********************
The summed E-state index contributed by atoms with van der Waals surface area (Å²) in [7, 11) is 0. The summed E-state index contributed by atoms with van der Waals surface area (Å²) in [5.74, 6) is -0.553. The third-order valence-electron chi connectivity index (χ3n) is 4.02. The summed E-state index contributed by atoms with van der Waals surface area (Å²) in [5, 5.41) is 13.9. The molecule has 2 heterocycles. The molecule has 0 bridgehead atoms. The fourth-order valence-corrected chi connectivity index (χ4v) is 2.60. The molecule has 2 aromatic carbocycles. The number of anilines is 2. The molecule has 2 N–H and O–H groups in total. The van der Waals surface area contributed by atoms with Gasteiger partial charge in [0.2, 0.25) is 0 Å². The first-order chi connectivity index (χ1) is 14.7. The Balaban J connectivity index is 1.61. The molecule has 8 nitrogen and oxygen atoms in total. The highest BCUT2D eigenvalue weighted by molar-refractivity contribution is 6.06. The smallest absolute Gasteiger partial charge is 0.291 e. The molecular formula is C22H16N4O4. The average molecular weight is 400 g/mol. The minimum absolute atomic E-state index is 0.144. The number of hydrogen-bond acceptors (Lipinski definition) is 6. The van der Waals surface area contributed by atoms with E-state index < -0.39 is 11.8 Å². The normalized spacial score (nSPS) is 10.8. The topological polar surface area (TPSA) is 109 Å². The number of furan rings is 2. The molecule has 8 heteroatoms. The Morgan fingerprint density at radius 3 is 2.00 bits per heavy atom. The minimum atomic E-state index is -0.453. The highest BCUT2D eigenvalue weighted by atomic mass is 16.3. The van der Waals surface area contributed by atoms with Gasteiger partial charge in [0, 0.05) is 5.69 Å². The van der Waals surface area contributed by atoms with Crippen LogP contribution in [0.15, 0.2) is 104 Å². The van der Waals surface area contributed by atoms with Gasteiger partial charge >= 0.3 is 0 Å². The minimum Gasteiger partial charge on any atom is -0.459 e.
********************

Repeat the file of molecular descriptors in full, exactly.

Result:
The summed E-state index contributed by atoms with van der Waals surface area (Å²) in [7, 11) is 0. The summed E-state index contributed by atoms with van der Waals surface area (Å²) in [5.74, 6) is -0.553. The third-order valence-electron chi connectivity index (χ3n) is 4.02. The summed E-state index contributed by atoms with van der Waals surface area (Å²) in [5, 5.41) is 13.9. The molecule has 2 heterocycles. The molecule has 0 bridgehead atoms. The fourth-order valence-corrected chi connectivity index (χ4v) is 2.60. The molecule has 2 aromatic carbocycles. The number of anilines is 2. The molecule has 2 N–H and O–H groups in total. The van der Waals surface area contributed by atoms with Gasteiger partial charge in [0.2, 0.25) is 0 Å². The first-order chi connectivity index (χ1) is 14.7. The Balaban J connectivity index is 1.61. The molecule has 8 nitrogen and oxygen atoms in total. The highest BCUT2D eigenvalue weighted by molar-refractivity contribution is 6.06. The smallest absolute Gasteiger partial charge is 0.291 e. The molecular formula is C22H16N4O4. The average molecular weight is 400 g/mol. The minimum absolute atomic E-state index is 0.144. The number of hydrogen-bond acceptors (Lipinski definition) is 6. The van der Waals surface area contributed by atoms with E-state index < -0.39 is 11.8 Å². The normalized spacial score (nSPS) is 10.8. The topological polar surface area (TPSA) is 109 Å². The number of furan rings is 2. The molecule has 8 heteroatoms. The Morgan fingerprint density at radius 3 is 2.00 bits per heavy atom. The minimum atomic E-state index is -0.453. The highest BCUT2D eigenvalue weighted by atomic mass is 16.3. The van der Waals surface area contributed by atoms with Gasteiger partial charge in [0, 0.05) is 5.69 Å². The van der Waals surface area contributed by atoms with Crippen LogP contribution in [0.15, 0.2) is 104 Å². The van der Waals surface area contributed by atoms with Gasteiger partial charge >= 0.3 is 0 Å². The minimum Gasteiger partial charge on any atom is -0.459 e.